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The Power of Mindfulness: Cultivating Present-Moment Awareness for Mental Well-Being

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Practising mindfulness helps people navigate the busy and challenging world. This practice helps people find peace-of-mind in a world that can quickly become overwhelming. Mindfulness is a form of mental health care that is practical and beneficial. Getting to this state is realistic, especially when practicing daily.

What is mindfulness?

Mindfulness is a state of being involved in the present moment, without worrying about the past or present. During mindful moments, people do judge or worry about having attachment to it. This practice is a form of meditation that comes from ancient traditions, and recent research shows it improves overall well-being. Practicing mindfulness can help people lower their stress levels while improving their ability to pay attention and regulate their emotions.

Why practise mindfulness?

The world moves quickly which creates stress. Rather than living with the negative effects of stress, people can use mindfulness to become grounded in the present moment. The practice serves as an anchor that keeps people from getting lost in their stressful thoughts and emotions. Moving into a state of mindfulness lets people notice their current state without experiencing judgment. As they build their practice, they become more resilient and notice clearer thoughts.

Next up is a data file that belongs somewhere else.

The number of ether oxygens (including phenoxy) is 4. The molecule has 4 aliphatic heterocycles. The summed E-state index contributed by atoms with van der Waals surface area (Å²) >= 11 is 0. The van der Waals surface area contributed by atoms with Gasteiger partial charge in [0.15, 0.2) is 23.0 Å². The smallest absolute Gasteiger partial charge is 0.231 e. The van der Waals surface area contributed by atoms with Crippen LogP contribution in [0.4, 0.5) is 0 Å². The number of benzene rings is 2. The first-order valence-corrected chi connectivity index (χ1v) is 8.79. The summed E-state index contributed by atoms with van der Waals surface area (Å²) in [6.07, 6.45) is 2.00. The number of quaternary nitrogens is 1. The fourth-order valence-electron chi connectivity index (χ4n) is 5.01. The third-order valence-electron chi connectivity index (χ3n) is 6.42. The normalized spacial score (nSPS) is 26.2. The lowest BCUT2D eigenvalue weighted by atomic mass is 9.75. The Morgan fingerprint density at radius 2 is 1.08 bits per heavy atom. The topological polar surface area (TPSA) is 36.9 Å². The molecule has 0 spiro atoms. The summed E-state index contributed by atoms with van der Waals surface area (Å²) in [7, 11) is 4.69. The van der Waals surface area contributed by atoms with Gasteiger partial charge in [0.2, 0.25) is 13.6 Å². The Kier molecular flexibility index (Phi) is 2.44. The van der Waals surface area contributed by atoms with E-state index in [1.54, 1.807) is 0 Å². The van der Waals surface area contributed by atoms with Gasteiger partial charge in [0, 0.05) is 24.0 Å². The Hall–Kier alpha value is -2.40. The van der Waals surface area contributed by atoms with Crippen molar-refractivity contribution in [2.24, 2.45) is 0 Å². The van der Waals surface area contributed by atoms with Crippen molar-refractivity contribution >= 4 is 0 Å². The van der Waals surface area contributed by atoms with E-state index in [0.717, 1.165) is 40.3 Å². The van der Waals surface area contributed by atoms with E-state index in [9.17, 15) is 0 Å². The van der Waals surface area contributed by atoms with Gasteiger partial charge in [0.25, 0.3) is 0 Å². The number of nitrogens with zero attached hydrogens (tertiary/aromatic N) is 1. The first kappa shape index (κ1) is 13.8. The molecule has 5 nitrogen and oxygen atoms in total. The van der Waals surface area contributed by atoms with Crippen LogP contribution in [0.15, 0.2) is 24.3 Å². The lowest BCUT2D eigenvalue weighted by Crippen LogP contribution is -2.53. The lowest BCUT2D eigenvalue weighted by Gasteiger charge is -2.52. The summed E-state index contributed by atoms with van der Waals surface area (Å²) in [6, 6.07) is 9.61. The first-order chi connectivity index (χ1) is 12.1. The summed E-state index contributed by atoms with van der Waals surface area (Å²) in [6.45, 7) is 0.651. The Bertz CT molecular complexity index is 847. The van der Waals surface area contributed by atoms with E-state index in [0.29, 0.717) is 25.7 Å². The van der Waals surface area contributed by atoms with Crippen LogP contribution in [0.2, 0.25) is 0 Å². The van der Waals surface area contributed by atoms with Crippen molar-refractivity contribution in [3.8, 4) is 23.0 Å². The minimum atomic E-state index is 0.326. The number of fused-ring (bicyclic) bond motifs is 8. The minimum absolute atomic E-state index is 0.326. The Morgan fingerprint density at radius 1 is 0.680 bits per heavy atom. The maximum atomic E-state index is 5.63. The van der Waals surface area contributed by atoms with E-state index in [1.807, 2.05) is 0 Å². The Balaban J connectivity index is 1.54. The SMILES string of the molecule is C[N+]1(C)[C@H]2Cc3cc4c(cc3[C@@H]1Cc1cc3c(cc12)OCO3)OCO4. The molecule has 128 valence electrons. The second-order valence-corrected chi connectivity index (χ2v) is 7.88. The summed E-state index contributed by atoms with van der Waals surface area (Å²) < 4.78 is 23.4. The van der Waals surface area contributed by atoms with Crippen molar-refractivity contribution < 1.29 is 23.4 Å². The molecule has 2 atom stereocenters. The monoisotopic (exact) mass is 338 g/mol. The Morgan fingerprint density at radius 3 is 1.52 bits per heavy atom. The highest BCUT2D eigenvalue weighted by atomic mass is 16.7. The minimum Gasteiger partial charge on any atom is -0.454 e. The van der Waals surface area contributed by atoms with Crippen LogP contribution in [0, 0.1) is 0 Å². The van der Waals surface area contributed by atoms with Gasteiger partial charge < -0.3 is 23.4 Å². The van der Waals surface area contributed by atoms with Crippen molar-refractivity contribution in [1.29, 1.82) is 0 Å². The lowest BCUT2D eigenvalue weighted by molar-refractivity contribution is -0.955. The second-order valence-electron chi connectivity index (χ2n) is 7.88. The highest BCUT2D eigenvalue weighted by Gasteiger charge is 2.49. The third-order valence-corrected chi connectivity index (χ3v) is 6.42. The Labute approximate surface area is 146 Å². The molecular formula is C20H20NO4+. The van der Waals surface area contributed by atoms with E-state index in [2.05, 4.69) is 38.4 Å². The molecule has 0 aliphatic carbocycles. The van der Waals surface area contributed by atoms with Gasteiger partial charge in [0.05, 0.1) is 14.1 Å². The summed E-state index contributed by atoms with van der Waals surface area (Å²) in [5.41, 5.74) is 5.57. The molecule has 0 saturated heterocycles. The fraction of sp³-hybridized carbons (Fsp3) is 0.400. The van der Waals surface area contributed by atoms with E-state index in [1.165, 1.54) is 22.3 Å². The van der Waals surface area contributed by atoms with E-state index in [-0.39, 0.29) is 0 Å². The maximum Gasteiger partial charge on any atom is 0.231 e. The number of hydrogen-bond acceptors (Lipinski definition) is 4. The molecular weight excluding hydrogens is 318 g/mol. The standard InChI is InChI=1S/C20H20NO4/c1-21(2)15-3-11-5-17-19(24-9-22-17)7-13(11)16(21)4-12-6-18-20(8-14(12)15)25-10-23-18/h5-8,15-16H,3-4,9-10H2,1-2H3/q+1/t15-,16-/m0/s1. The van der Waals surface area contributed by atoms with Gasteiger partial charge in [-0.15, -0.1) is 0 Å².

Mindfulness helps people become more focused, so they can pay more attention despite external and internal distractions. Multitasking prevents people from being mindful and develops more scattered thinking, which creates more stress. With mindfulness, people can stay focused on their tasks and become more efficient in all they do. Mindfulness builds intentionality, which makes the practice like a moving meditation.

What are the benefits of mindfulness?

Mindfulness offers several benefits. When people practice it regularly, they become more self-aware, so they can regulate their emotions and avoid being overwhelmed by them. People who practice mindfulness become more compassionate to themselves and others, because they do not worry about judgment. They respond with balanced, healthy reactions so they have strong relationships that reflect their personal peace of mind.

How do you practise mindfulness?

Mindfulness does not involve rituals or special events. You don’t have to sit on a special pillow or chant. Practicing mindfulness involves a breathing routine that gives you time to center on your inhales and exhales, getting involved in the moment. You can also practise mindful eating, where you pause to enjoy every bite of food. Mindfulness usually involves slowing down so you can be present and get out of your racing thoughts.

People can also be mindful when interacting with other people. Listening and being attentive during conversations is a form of mindfulness that shows you care about the people around you. When you listen, do it without judgment or planning what to say next. Mindful communication creates empathetic relationships with deeper connections.

Where can you find more information about mindfulness?

A good place to start a mindfulness journey is with a smartphone app. These apps include guided mindful meditations and exercises that help you start on the journey. You can also check our books and community workshops.  It takes time to develop a mindfulness practice, so start small and build your practice gradually.


Dennis Relojo-Howell is the managing director of Psychreg.

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